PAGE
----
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Elysee Palace is to blame for break-up, says Valerie Trierweiler

Wednesday, 29 January 2014 - 3:45pm IST | Place: Mumbai | Agency: Daily Telegraph

  • Reuters

Valerie Trierweiler, France's former first lady, on Tuesday blamed "low blows", "back-stabbing" and "betrayals" at the Elysee Palace for hastening her break-up with the president.

In her fullest public comments since Francois Hollande's affair with the actress Julie Gayet was revealed, Trierweiler, 48, claimed that power had destroyed their relationship and insisted that the pair would not have parted if her ex-partner had not won France's highest office.

"We would still be together had he not become president," she told French journalists at an informal briefing in Mumbai during a charity trip to India, without elaborating on the link between Mr Hollande's presidential victory and his long-standing affair with Gayet, 41.

Despite the wistful take on their nine-year relationship, to which Hollande officially announced he had "put an end" on Saturday after two weeks of confusion, Trierweiler added that she now "feels liberated not to have the compunctions" of life at the centre of power.

She also argued that the role of first lady, although unofficial, serves a purpose in France and should not disappear, despite public scepticism over a president's partner being given an Elysee office, staff and perks.

"I don't mind being called 'ex-first lady'. It's important there is one at the Elysee," she said, adding that she was happy no longer to be playing that role.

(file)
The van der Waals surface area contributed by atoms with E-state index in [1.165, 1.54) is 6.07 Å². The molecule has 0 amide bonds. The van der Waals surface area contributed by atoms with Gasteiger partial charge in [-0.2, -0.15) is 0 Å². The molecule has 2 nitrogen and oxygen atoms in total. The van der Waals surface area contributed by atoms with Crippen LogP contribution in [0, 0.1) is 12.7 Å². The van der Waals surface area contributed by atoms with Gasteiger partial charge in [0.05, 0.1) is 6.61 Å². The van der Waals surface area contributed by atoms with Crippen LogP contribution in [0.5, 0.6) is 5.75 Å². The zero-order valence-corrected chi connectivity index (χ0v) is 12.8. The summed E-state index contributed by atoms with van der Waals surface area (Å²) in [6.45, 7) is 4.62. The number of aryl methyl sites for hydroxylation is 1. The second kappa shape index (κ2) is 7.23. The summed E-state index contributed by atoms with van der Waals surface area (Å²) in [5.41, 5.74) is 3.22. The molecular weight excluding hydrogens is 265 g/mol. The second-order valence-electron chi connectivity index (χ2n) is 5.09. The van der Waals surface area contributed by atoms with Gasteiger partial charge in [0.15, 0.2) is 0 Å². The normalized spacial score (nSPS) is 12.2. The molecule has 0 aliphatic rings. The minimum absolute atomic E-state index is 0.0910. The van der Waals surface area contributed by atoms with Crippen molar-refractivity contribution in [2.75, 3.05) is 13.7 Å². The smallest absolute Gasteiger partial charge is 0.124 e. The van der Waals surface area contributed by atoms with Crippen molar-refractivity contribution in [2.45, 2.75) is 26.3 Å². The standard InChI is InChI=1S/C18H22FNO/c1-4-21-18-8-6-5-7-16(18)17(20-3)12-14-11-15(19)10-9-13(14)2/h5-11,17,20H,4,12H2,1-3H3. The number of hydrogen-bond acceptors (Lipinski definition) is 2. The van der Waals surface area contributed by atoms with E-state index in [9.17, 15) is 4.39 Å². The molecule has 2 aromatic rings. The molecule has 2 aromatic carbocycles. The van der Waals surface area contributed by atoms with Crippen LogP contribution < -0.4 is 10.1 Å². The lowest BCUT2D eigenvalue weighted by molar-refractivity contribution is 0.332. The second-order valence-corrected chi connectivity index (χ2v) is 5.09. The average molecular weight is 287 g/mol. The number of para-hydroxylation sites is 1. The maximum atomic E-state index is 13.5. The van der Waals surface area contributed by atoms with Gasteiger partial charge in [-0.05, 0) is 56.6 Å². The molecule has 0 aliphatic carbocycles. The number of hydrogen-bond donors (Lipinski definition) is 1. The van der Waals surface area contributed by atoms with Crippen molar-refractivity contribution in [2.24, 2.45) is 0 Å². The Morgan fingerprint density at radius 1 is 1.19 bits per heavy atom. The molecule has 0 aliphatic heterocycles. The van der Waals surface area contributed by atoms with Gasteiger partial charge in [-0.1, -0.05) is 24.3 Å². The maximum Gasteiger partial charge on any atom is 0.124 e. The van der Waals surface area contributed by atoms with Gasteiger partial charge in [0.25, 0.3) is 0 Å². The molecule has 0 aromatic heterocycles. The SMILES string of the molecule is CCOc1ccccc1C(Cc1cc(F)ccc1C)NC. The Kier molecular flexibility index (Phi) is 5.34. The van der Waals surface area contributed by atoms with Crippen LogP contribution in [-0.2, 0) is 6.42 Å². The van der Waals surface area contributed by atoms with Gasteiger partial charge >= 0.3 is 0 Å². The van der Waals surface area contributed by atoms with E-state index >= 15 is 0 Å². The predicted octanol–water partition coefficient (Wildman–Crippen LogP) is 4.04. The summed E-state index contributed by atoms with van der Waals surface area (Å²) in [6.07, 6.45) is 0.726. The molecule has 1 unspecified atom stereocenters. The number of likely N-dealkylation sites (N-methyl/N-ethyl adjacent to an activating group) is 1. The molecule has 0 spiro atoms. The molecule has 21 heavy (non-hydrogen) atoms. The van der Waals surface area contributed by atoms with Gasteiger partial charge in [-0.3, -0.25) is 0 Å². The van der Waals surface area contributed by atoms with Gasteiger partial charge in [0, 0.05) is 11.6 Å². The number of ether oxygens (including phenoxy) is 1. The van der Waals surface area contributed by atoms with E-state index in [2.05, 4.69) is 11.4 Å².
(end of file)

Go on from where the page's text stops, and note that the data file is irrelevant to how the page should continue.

"You cannot measure just how much betrayal and hypocrisy there is. You are struck by low blows without asking for anything. That's not my way of doing things," said Trierweiler.

She had never had any ambitions for the trappings of political power. "I would have been with him even if he had not become president. The ambition was his alone," she said.

They had spoken on the telephone every day since Hollande announced last weekend that he had decided to end their "shared life together". He had called her in Mumbai where she arrived late on Sunday for a charity event in defiance of Elysee Palace staff. "We are not at war," she insisted. "You don't cut off ties from one day to the next."

Responding to criticism in France that Mr Hollande's announcement of their separation sounded like a "letter of dismissal", she said: "[Our] separation was a split, not a dismissal. There was no advance notice." Presidential aides had opposed her plans to fly to India but she decided to proceed because she had promised she would launch the Fight Hunger Foundation to tackle child malnutrition months before Mr Hollande's affair was disclosed in Closer magazine.

Trierweiler stressed that her relationship with Hollande would not be rekindled in the future and indicated that she was looking forward to moving on.

She said she intended to make a new career as a humanitarian campaigner and was no longer interested in the "cynicism" of political journalism, her former career. "It's an inhuman world full of betrayal," said Trierweiler who started an affair with Mr Hollande in 2005 while he was still with Segolene Royal.


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